THE UNOBVIOUS ONES: Using retail experience to connect with retailers

The Unobvious Ones is a monthly look at movers and shakers who fly below the radar in the Canadian auto industry.



Mercedes-Benz Canada understands the importance of dealer relations. At the company’s Toronto head office, Stephanie Ramey is the link: She’s the national manager of network development and customer experience.

“My responsibilities are the overall dealer network structure and strategy, which includes dealer profitability, financial statements, facilities, the customer experience survey and the business content for national dealer meetings,” Ramey said.

She also manages buy-sell transactions, when stores are available for sale, and evaluates the potential dealer partners.

The 42-year-old “loves solving problems” so she majored in psychology in university. She joined Chrysler Canada in her native Windsor, Ont., in 2003, in the customer relations call centre. Two years later she was promoted to district sales manager in the Montreal office and then Atlantic Canada, calling on dealers in her territories.

“Having that retail experience helped me in my current role,” she said. “I make the connection with dealers and understand the challenges they have and the reality of their day-to-day.”

Ramey took a voluntary buyout that Chrysler offered during the financial crisis and in 2009 applied to Mercedes-Benz. She was hired as the business development centre manager for the corporate stores the automaker had at the time but has since sold. Ramey moved into human resources before starting her current job in 2021. She now leads a seven-person team.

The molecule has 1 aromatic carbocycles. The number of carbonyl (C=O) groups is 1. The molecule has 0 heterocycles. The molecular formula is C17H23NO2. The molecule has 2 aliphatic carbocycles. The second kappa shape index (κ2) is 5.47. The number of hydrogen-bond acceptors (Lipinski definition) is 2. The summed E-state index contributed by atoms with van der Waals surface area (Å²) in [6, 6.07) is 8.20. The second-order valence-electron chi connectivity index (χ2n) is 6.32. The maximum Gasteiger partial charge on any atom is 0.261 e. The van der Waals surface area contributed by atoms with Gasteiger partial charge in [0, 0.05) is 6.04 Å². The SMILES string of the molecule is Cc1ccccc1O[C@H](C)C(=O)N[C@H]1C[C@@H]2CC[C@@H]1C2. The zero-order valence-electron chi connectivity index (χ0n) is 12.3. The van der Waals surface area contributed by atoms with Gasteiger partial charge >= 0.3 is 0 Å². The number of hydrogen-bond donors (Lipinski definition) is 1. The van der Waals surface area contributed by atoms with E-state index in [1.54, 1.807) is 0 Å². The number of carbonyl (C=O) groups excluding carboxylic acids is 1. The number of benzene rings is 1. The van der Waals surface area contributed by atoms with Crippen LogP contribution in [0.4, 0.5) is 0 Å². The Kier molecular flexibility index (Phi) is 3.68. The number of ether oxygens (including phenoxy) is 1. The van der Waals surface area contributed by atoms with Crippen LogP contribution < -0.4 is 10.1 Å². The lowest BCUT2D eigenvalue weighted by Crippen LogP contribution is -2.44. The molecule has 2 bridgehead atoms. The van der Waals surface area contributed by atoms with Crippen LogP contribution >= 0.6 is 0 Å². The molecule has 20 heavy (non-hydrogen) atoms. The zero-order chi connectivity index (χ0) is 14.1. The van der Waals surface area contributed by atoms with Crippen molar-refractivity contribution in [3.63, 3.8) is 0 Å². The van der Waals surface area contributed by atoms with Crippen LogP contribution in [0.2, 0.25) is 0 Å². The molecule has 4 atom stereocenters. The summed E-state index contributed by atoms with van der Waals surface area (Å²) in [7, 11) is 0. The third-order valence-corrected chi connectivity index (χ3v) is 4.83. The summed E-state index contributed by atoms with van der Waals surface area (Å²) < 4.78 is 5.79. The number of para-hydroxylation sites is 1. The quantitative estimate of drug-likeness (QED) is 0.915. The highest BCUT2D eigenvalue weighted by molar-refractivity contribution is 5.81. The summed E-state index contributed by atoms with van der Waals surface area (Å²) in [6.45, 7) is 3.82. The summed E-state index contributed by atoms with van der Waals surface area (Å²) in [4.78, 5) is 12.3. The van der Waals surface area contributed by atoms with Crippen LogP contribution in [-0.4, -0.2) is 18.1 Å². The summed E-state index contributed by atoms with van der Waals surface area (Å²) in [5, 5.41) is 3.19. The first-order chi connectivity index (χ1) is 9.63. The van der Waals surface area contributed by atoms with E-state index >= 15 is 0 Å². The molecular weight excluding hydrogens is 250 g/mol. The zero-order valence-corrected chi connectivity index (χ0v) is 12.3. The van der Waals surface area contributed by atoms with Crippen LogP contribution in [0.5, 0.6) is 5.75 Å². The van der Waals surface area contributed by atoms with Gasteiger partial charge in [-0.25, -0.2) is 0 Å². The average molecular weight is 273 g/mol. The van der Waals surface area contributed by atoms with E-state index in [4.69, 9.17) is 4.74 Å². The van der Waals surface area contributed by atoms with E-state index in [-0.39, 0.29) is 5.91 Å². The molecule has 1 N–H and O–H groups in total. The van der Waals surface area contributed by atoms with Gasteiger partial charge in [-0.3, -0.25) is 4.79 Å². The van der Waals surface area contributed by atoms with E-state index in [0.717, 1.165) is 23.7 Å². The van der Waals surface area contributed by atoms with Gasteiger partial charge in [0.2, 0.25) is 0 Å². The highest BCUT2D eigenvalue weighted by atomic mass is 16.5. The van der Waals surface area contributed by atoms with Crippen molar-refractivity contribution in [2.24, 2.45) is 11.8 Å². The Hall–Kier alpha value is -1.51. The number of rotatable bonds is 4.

“Most of my world is meetings, but I take dealer calls and make a lot of dealer visits across Canada,” Ramey said. “As much as we have a history as an automaker, all of our dealer partners have a similar history building their own businesses.

“It’s a constant discussion to make sure we have clear priorities and that our goals are achievable. You have to choose the highest priority and focus on that.”



Foreseeing the future of the auto industry has never been easy, and it’s tougher now as electric vehicles (EVs) enter the mix. But Patrick Danielson, director of product planning for Volkswagen Canada in Ajax, Ont., looks forward to the challenge.

“It’s one of the most interesting times in auto history to be a product planner, because we’re at a point where EVs are no longer a sideshow,” he said. “We know people want them, but we can’t transition by snapping our fingers. It’s going to be difficult keeping internal-combustion vehicles around while having EVs. You’re funding two portfolios, with all those challenges.”

Volkswagen Canada has a team of four product managers, each responsible for a portion of the vehicle lineup. Danielson heads up the team and is “tasked with strategic integration for the whole organization.” On a new vehicle, that can include outlining its features to the marketing department, getting accessories created for it, or working with the sales department to develop financing based on the intended customers’ income levels.

Danielson, 35, earned a degree in business administration but always intended to indulge his love of cars.

“I gravitated more toward the corporate side than dealership because I wanted to be closer to that point of origin.”

He began in customer service at Hyundai Canada in 2009, then moved to public relations and to product planning.

Danielson, a fan of Volkswagen cars, joined the automaker in his current position in 2019. He credits his success to understanding the balance of product and consumer.

“You can be a passionate auto enthusiast, but if you don’t have business sense, you won’t make the right decision. But if you’re only about business, you’ll miss the passion [customers] have. There’s nothing more rewarding than seeing something you worked on go from an idea on paper to a physical object in your neighbour’s driveway.”

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